Owning Your Mythology

Why you should take control of the mythology when using something well established in your story, and how to go about doing it.

Image Credit: 
© 2014 Chalk Castle Arts / Used With Permission

I’m a huge fan of fantasy. Fantasy books, TV shows, films, anything with a bit of fantasy in it, I’m potentially a happy bunny. It should come as no surprise, either, that fantasy is my preferred genre to write in. If you’re creating your own mythological beings, or world, that’s great. But what if you’re not? What if you’re using a well-established myth, like vampires?

© 2011 Flash Totty / Used With Permission

© 2011 Flash Totty / Used With Permission

Everyone knows what vampires should be and what mystical abilities they have. There are variations within that, of course, but there’s a general standard. Don’t use that. It’s been done far too many times to count at this point; it’s stale for the reader and boring for the writer. When you create a story you’re creating an entire world, an entire universe in some cases. There’s no reason for you to go with the standard. Spread your wings and create something truly memorable.

It’s worth it—and here’s why.

1. Normal is boring

Any mythology that you’re using has been used before. That’s almost a guarantee. The reader has seen it dozens of times before—they’ll know what’s coming and they won’t have the excitement of discovering the mythology along with the characters.

2. It’s exciting for you as a writer

Writing is hard work, anybody who tells you otherwise is lying. It’s a gruelling task. But there can be things that make it less so. You’re creating a world for your characters and your readers. You are God of that domain. What you say goes, and it makes things that little bit easier if you break free from the shackles of normality and do your own thing.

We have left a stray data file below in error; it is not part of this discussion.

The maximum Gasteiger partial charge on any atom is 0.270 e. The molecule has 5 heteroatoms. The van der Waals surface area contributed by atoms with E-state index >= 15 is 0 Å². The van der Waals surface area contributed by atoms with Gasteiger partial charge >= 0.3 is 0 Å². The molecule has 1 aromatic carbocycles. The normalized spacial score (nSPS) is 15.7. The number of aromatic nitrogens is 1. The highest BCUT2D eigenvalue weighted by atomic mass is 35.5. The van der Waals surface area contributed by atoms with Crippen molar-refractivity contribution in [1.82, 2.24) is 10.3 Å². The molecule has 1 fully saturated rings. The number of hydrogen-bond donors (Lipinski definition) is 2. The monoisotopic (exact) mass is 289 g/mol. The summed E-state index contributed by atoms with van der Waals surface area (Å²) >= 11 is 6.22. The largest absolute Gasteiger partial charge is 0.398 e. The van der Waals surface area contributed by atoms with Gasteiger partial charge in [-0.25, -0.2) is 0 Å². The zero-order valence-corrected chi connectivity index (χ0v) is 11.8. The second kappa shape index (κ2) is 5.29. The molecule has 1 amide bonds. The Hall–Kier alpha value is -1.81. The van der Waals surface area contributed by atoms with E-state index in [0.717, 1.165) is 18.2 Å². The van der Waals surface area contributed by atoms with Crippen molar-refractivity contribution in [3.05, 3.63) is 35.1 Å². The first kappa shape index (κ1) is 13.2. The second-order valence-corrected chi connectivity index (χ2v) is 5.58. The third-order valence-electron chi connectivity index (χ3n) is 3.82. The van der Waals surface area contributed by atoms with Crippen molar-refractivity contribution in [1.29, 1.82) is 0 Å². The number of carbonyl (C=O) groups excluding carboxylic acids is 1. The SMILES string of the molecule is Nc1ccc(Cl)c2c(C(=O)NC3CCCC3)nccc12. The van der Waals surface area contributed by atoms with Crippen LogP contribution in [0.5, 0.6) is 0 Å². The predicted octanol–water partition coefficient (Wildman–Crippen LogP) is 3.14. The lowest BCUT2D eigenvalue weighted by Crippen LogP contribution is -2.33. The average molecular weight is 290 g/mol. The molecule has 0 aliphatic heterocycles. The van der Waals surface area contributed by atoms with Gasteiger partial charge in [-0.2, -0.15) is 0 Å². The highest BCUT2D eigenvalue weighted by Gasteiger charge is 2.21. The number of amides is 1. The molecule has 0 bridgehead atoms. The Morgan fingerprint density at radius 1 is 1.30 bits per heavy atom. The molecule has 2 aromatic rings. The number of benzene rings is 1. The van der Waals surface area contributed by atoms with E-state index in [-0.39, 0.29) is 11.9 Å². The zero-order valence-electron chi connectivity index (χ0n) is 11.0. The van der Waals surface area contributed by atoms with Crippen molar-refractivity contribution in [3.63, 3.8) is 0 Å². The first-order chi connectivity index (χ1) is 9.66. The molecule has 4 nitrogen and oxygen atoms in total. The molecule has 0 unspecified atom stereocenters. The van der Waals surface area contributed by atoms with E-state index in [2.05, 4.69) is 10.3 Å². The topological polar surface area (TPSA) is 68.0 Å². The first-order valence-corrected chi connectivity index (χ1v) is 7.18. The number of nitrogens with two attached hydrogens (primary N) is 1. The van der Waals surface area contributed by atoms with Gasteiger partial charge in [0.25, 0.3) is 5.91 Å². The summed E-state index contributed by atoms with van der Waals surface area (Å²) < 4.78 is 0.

3. Why not?

What have you got to lose? You can create something fresh and exciting or you can use the same old stale stuff that’s been doing the rounds for years. It doesn’t seem like much of a choice to me.

4. You could create the next norm

This probably isn’t going to happen but it does from time to time. The mythology that you create could become the new standard. TV shows like Buffy, books like Harry Potter, what they did so spectacularly well was capturing the mass public and their mythology entered the public consciousness. Because it was something new, something exciting that left you wanting to know what was coming next.


Now that you’re convinced that you should own your mythology, how do you go about doing it? For the Fang Series I started with a baseline I had in mind for vampires. They were evil, immortal, drank blood and had fangs. Until the final chapter of The Woman, the first book in the series, that was all the vampires were. I tweaked a few things here and there, adding a bit of my own structure to their society, but I didn’t do anything that hadn’t been done before many times.

The big David Chitty stamp on vampirism came in the second book where I started to explore the origin of the disease and what else lived in the world that I’d created. I can’t tell you what you should alter or add to the mythology, but what I can say is that you can do anything that you want to do. My vampires ended up having control over elements, they could teleport and do a whole host of other things and it simply came from how I wanted vampires to work. They weren’t magic or anything like that, they could just control and convert energy. That worked well for me and my series, but it might not work for you, or you might not be using vampires.